The two imperialisms: A lament
THE colonisation of Africa in the 19th century was the first, or forerunner, of the two imperialisms, the other being hegemonic or contemporary imperialism now trying desperately to sneak into independent states and helped by power-hungry opposition political parties to worm their way into the hearts and minds of Africans.
In the first imperialist onslaught, European powers sought and scored a marked success in emasculating the African personality, shunting the whole complex of the attributes of black people, including their human rights, well beyond the shade and into limbo, even into oblivion in some cases.
The colonialists were helped by traditional chiefs in their project to tame the Africans into submission to colonial authority, the chiefs themselves being willing partners in seeking the submission of those living under their jurisdiction.
Of course, the white settlers dug in their heels after failure by their forerunners to weaken Africans by carting off, again with the help of chiefs, countless numbers of blacks, as though they were inanimate commodities for sale, to the West during the slave trade.
Once they had settled down, the colonisers plundered Africa’s rich natural resources, blued them away to build palatial edifices back in their native countries, while in the countries of their subjugation the white settlers named streets and schools after their own heroes in their native homelands so they would feel at home away from home.
While this went on, African nationalism started to bud and although still nascent it gave off strong hints of invincibility which would clearly manifest itself in the 1950s and 1960s during imperial Britain’s Prime Minister Maurice Harrod Macmillan’s “winds of change” blowing across Africa with Ghana becoming the first African country to achieve independence under Kwame Nkrumah, followed by Nigeria and other countries also under British colonial rule in East Africa and those ruled by France in West Africa.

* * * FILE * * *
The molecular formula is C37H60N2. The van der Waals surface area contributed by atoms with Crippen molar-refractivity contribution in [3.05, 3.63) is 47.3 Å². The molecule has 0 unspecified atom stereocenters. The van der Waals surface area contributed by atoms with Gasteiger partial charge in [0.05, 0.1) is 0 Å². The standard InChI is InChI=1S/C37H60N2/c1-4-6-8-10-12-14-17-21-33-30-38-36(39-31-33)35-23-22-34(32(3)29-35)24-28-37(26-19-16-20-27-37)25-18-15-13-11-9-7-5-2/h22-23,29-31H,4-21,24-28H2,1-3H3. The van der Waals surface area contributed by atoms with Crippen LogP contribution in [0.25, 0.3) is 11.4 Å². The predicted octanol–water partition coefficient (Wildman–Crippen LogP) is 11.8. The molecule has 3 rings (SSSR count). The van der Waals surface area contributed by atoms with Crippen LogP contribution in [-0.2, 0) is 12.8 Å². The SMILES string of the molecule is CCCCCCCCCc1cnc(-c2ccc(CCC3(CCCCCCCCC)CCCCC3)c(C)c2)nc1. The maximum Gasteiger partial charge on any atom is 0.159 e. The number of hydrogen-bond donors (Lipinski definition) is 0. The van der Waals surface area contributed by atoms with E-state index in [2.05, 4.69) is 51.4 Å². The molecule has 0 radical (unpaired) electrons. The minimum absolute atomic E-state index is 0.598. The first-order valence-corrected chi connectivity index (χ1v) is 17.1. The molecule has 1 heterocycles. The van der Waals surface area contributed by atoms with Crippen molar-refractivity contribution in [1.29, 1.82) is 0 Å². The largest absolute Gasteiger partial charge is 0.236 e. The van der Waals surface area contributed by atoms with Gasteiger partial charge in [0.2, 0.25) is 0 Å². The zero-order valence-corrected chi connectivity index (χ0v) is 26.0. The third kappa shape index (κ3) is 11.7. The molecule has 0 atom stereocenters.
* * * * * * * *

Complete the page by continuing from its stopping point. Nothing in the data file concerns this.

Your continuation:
Those countries received freedom from their foreign rulers during the struggle for independence which eventually took on a revolutionary, armed liberation struggle dimension in imperial Britain’s colonies in Southern Africa, including Southern and Northern Rhodesia now Zimbabwe and Zambia respectively as well as in Portuguese East Africa, today’s Mozambique, as well as in Portuguese West Africa with Angola as Portugal’s most prominent possession in that region.
Inspired by the new freedom enjoyed by other countries, two and at most three political liberation parties in each of the countries still under colonial rule competed, as it were, with one another, not against each other, for the ouster of colonial governments that were racist and oppressive against indigenous populations.
Thus the enormous, combined pressure mounted on the foreign rulers finally paid handsome dividends of the freedom and independence for which countless numbers of young men and women paid with their lives.
In this regard Algeria’s revolutionary and socialist President Ahmed Ben Bela, in power from 1962-65 obviously, deserves kudos for the assistance that his country gave Zimbabweans in the armed revolution against the white, colonial Rhodesian rule for Algeria became an inspiration for freedom fighters still fighting the bush war to reclaim their land from intrusive, foreign rulers.
Now comes the tragic development that has negated, and continues to retard Africa’s political, social and economic emancipation to a higher plain. It is a situation that calls for the mother of all laments as it demonstrates a lack of maturation in Africa’s political system.